Identifying molecular features that distinguish fluvastatin-sensitive breast tumor cells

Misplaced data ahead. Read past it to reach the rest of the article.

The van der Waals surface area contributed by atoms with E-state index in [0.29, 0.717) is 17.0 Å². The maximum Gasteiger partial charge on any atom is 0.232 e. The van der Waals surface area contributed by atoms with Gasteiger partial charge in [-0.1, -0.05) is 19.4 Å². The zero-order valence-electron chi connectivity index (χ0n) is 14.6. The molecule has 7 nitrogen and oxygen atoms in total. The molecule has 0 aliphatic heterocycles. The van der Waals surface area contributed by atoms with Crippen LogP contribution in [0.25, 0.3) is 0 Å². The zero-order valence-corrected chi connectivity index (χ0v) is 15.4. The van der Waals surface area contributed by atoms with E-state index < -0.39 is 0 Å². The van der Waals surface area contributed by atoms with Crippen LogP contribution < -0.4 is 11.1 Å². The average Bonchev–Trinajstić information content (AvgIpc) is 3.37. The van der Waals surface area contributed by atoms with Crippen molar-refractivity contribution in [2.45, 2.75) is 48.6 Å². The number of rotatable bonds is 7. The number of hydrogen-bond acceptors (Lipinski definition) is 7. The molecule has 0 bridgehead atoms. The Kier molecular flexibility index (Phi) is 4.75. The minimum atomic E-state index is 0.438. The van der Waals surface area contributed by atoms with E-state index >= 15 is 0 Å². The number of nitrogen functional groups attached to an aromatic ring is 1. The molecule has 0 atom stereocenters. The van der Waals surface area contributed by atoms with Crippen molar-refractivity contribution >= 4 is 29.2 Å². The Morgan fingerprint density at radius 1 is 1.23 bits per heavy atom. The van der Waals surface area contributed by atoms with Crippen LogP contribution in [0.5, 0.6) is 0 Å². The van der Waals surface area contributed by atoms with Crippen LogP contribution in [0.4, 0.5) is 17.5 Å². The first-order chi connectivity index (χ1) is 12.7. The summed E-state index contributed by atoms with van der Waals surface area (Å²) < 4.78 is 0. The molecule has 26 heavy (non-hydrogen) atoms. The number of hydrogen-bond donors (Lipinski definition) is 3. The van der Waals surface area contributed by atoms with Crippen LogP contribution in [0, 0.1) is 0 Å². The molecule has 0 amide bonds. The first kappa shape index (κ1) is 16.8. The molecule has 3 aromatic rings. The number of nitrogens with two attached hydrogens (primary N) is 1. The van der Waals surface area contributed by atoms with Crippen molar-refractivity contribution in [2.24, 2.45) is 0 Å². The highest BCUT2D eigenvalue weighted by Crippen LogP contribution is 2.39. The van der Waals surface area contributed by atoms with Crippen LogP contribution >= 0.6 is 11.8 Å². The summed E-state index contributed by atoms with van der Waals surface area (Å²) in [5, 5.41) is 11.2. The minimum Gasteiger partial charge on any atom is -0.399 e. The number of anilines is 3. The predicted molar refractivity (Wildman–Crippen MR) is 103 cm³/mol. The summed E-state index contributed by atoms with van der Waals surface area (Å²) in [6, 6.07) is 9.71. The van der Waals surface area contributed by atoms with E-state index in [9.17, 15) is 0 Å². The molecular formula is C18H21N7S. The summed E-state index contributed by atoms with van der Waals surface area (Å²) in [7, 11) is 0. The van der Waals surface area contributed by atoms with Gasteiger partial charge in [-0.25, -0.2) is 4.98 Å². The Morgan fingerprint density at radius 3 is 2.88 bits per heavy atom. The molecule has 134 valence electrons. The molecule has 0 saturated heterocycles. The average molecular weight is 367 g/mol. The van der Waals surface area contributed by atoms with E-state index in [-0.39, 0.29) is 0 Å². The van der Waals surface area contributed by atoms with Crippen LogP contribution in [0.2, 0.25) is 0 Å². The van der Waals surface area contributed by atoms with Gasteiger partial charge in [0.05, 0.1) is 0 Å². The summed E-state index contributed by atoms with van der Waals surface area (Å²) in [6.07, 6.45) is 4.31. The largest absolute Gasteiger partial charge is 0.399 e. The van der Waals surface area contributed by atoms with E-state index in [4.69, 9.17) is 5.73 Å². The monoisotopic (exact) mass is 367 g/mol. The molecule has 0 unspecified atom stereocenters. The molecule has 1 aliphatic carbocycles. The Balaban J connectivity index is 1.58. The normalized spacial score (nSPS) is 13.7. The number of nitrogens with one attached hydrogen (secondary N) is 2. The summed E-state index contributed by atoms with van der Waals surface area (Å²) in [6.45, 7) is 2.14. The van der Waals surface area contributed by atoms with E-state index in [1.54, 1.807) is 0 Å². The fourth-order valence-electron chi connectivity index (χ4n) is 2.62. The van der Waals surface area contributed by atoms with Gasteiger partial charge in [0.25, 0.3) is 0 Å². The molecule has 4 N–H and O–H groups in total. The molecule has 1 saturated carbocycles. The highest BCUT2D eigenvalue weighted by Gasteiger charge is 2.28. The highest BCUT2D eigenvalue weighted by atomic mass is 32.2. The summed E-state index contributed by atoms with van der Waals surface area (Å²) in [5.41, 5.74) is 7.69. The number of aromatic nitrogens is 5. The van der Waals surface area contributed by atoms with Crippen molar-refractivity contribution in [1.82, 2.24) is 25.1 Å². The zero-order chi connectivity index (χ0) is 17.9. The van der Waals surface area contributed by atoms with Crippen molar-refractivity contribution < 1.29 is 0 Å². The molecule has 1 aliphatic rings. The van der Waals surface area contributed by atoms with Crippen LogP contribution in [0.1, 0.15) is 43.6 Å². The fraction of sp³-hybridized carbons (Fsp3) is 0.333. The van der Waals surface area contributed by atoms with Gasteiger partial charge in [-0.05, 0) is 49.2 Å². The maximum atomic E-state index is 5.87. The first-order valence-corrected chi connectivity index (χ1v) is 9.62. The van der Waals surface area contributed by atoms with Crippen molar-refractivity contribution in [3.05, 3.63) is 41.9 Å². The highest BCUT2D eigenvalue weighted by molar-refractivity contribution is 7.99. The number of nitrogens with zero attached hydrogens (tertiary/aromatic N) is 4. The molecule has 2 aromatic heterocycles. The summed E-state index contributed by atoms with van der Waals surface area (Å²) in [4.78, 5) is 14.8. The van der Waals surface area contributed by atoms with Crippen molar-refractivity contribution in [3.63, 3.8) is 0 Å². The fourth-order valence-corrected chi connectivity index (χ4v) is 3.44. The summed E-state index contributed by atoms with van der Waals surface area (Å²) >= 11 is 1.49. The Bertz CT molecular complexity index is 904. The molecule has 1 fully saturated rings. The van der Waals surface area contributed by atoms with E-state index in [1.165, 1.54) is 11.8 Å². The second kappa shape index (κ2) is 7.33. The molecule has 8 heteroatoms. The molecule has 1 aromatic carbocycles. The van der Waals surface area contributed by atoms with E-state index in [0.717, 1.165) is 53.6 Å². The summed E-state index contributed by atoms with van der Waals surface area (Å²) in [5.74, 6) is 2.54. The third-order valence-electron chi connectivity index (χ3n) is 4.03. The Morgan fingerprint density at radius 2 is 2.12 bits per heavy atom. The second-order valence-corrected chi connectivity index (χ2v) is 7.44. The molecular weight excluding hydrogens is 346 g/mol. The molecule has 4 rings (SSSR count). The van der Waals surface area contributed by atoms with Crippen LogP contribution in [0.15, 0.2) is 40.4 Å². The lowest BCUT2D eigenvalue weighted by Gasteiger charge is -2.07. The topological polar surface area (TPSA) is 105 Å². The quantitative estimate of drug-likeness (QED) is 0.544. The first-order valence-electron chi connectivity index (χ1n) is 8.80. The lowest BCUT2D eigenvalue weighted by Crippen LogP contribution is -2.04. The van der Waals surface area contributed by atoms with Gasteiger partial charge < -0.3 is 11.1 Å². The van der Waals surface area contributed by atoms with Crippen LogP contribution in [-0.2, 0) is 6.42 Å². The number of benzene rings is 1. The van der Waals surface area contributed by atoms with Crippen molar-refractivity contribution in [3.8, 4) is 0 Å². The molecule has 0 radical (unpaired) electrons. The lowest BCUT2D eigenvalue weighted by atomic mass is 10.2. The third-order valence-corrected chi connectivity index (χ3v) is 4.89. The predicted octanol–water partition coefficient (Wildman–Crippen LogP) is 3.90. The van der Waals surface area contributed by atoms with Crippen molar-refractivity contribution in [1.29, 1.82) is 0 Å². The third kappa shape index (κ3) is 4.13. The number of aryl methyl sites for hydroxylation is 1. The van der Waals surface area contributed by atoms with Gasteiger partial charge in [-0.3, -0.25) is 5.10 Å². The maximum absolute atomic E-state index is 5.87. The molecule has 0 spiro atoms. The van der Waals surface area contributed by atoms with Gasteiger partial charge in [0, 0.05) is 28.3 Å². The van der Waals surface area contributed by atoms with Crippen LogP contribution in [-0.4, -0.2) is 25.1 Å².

The proteins of the MYC/MAX/MAD network are central regulators of many key processes associated with basic cell physiology. These include the regulation of protein biosynthesis, energy metabolism, proliferation, and apoptosis. Molecularly the MYC/MAX/MAD network achieves these broad activities by controlling the expression of many target genes, which are primarily responsible for the diverse physiological consequences elicited by the network. The MYC proteins of the network possess oncogenic activity and their functional deregulation is associated with the majority of human tumors. Over the last years we have witnessed the accumulation of a considerable number of molecular observations that suggest many different biochemical means and tools by which MYC controls gene expression. We will summarize the more recent findings and discuss how these different building blocks might come together to explain how MYC regulates gene transcription. We note that despite the many molecular details known, we do not have an integrated view of how MYC uses the different tools, neither in a spatial nor in a temporal order.